Hoses are used extensively throughout your engine, and they’re all subject to pressurized fluid. However, collapse is usually only a problem on radiator hoses – generally the upper hose, and only in certain situations.

During normal operation, your hoses should appear the same visibly whether the engine is hot or cold. Bulging or collapsing are both signs of problems in the system, albeit different problems. If you’ve noticed that your upper radiator hose has collapsed, there are a couple of potential culprits.

What causes a radiator hose to collapse

The primary concern here is vacuum in the system created as the engine cools. If your radiator cap is not releasing pressure on the system, it can cause a vacuum to develop (coolant is unable to move to the reservoir/overflow tank). This can collapse the upper radiator hose.

Another potential issue is a blocked overflow hose. This will cause the same symptoms as a faulty radiator cap. There’s also the potential issue of a clog somewhere in the cooling system creating a vacuum and causing the hose to collapse on itself. However, the amount of vacuum created by a clog in the system is often not enough to collapse a new hose – it can be a sign that your hose is deteriorating and should be replaced.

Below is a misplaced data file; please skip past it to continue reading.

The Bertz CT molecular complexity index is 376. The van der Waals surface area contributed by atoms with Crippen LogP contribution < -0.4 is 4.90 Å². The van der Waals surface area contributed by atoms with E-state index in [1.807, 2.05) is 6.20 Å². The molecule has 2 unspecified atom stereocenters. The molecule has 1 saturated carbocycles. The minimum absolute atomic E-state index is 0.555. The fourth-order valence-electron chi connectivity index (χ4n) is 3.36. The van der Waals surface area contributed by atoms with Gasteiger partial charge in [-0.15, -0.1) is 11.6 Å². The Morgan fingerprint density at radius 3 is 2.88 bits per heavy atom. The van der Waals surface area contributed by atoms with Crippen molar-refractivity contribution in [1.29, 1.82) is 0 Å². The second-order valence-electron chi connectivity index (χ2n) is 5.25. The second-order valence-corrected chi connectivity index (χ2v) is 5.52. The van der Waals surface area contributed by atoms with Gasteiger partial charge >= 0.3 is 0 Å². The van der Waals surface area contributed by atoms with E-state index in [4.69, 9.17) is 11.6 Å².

Some hoses have wire reinforcement woven into the rubber of the body. If some of the reinforcement is faulty or broken, it creates a weak spot in the hose, and collapse can happen. If you have a collapsed hose, there’s definitely a problem in the system. The first suspect should be the radiator cap, and/or a faulty hose, but there are other possibilities that should be ruled out as well. A professional mechanic can help determine the actual underlying cause.

This article originally appeared on YourMechanic.com as What Is a Collapsed Hose? and was authored by Valerie Johnston.


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